That’s right everybody. Junior Intergalactic Gladiators are coming out of the woodwork in support of the Jon the Intergalactic Gladiator/Fluke Starbucker presidential ticket. It seems everyone is abuzz about my candidacy.
Hollywood starlets Scarlet Johansen and Maggie Gyllenhaal are Junior Intergalactic Gladiators.
The always outspoken Tim Robbins is proud to be a Junior Intergalactic Gladiator.
Even Saturday Night Live funnyman Will Forte is wearing the Junior Intergalactic Gladiator helmet with pride.
But that’s not all!
While James Carville and Mary Matalin may not agree on everything, they certainly can agree that they’re Junior Intergalactic Gladiators.
As well as former Chairman of the Joint Chiefs of Staff and secretary of state Colin Powell is a Junior Intergalactic Gladiator
Even Nancy Reagan is – you guessed it – a Junior Intergalactic Gladiator.
Who else is a Junior Intergalactic Gladiator, you ask?
Why none other than Chicago Bears linebacker Brian Urlacher, that’s who.
Even Robocop proudly wears the helmet of the Junior Intergalactic Gladiator.
And look, Lassie’s getting into the spirit, too! Good doggie, Lassie, good doggie.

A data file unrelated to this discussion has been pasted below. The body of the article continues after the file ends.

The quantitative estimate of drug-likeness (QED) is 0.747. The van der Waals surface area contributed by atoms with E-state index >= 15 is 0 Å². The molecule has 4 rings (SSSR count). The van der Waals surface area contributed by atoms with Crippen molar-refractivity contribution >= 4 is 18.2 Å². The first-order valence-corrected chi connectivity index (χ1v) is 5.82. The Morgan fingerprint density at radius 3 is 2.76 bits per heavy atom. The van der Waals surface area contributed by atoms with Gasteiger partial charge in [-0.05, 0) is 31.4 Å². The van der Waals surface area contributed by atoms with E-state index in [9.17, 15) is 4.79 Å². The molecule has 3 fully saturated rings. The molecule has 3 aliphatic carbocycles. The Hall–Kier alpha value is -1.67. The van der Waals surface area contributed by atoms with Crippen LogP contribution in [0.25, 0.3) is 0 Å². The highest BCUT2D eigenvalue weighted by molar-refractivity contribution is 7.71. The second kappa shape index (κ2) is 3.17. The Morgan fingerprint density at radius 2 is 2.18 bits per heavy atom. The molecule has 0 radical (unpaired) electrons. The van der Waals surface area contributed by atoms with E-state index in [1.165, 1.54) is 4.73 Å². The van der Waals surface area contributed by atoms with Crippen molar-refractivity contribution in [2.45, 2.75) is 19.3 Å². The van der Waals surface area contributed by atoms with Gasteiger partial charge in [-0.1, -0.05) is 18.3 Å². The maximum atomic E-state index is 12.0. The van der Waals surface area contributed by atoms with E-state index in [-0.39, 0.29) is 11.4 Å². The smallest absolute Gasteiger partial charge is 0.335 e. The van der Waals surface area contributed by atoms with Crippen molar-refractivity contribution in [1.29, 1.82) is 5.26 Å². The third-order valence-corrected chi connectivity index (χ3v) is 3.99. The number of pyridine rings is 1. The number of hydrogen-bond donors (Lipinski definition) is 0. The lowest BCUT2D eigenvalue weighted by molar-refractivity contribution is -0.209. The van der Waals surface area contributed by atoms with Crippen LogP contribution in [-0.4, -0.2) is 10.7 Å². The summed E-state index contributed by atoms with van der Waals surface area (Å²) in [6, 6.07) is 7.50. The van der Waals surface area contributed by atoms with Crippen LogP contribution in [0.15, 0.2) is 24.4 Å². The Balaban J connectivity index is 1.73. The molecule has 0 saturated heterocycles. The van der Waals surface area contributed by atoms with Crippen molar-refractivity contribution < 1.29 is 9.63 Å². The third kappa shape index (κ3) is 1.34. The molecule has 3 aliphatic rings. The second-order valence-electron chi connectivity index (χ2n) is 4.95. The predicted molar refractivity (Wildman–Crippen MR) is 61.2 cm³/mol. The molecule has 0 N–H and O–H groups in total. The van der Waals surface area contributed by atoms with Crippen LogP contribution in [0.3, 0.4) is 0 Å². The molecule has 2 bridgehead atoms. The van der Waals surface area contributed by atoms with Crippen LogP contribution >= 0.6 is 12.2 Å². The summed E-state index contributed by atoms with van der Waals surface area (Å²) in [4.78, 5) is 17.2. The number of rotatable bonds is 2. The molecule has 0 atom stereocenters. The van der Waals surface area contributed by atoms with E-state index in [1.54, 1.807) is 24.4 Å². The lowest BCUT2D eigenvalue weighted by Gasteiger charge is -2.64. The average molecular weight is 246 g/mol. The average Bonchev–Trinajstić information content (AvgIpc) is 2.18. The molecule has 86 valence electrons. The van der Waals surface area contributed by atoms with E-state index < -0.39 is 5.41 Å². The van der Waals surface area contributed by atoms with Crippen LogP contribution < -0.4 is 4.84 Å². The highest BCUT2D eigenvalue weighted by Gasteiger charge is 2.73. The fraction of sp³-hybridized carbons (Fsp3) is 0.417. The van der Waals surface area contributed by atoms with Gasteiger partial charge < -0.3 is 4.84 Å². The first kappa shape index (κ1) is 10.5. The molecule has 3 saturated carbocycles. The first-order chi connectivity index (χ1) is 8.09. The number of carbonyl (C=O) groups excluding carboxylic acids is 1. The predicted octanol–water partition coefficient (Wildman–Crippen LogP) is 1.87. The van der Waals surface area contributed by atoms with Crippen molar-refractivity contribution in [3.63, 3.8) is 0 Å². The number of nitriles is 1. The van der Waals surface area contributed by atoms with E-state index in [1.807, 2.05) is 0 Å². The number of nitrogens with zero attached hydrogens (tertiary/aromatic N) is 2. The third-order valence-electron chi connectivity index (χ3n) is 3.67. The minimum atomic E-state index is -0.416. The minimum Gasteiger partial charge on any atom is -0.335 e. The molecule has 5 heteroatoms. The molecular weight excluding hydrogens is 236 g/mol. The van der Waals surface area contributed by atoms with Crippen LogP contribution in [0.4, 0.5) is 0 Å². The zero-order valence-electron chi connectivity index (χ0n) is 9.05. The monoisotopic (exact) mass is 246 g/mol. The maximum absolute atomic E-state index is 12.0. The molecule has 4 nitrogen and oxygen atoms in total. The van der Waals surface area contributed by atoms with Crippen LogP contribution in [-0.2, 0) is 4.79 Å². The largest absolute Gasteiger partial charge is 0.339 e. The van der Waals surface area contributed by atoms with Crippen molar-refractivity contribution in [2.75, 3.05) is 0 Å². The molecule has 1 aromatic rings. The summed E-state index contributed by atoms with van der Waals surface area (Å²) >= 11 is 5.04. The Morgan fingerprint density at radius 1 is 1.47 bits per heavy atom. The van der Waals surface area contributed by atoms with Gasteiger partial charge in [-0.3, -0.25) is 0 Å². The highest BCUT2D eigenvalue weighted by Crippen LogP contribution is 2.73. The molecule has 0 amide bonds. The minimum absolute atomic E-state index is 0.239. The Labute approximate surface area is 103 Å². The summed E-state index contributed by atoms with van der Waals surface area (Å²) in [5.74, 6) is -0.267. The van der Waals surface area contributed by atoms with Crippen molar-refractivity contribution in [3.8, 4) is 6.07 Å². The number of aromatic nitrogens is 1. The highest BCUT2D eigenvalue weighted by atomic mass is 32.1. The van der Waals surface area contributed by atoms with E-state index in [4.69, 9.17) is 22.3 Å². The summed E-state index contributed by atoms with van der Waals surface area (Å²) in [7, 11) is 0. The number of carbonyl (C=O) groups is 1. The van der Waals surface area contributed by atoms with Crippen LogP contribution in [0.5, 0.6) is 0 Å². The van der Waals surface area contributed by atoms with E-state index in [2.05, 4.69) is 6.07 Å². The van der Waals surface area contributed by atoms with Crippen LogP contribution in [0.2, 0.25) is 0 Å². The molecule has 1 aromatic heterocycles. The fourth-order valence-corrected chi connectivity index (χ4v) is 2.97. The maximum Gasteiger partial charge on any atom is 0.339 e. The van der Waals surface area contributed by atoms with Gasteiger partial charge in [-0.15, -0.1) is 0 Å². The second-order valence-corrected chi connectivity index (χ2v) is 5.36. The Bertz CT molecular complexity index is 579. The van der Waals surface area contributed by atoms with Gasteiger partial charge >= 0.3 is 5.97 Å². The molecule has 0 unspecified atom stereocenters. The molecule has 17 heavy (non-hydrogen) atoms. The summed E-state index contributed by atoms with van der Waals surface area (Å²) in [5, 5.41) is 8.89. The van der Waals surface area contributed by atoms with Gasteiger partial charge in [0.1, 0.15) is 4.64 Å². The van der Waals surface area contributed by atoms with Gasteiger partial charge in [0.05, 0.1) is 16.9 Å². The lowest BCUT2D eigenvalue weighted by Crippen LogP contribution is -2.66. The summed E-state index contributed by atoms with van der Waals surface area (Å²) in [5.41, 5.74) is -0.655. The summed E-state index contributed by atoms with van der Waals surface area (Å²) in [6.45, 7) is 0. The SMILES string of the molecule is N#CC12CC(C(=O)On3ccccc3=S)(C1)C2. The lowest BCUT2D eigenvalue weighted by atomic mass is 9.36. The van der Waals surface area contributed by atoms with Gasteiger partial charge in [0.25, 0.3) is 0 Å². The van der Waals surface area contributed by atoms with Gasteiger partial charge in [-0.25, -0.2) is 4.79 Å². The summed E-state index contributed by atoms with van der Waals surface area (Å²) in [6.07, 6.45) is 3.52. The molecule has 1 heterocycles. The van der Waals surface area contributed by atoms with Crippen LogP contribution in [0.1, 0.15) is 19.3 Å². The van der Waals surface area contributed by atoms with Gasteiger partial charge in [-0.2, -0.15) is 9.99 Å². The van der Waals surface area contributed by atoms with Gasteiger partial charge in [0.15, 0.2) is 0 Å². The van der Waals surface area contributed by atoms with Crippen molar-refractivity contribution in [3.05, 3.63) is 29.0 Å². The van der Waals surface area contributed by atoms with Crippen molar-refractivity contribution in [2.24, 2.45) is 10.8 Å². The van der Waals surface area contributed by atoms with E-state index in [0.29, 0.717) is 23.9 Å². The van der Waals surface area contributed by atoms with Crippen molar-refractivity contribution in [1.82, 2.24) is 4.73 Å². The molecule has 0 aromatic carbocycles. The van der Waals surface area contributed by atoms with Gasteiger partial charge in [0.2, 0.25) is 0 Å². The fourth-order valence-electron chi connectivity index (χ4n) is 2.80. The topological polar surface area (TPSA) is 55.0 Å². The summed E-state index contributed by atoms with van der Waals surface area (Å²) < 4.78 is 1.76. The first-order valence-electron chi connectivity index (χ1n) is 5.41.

Meanwhile, my running mate Fluke Starbucker is out campaigning and heading to the important swing state of Alaska. You can read all about it here.
On top of that, the talented JawaJuice of the very funny As The Force Turns is lending his hand, er claw, er, Jawas have hands, right? To the campaign and created some great buttons and bumper stickers. They’re available to stick to your car, wheelbarrow, or cat. Collect them all!
Friday, September 28, 2007
That’s right everybody. Junior Intergalactic Gladiators are coming out of the woodwork in support of the Jon the Intergalactic Gladiator/Fluke Starbucker presidential ticket. It seems everyone is abuzz about my candidacy.
Wednesday, September 26, 2007
Under Professor Xavier’s recommendation, Emma Frost was quickly flown in to the Jon the Intergalactic Gladiator for President of the United States Headquarters to monitor my dreams.
“Now that you are comfortably dressed in that tight fitting body suit, Jon the Intergalactic Gladiator, you can now put on this monitoring device and prepare to sleep,” the mutant telepath said.
“I feel kind of ridiculous in this,” I said as I put the headband on. “Look at this thing! I look like I should be in Xanadu or something.”
“Oh you look fine,” she assured me. “Now, all you have to do is lie down here and the sensitive instruments connected to the headpiece and your tight fitting body suit will scan your dream and your body’s reactions during it. Are there any questions?”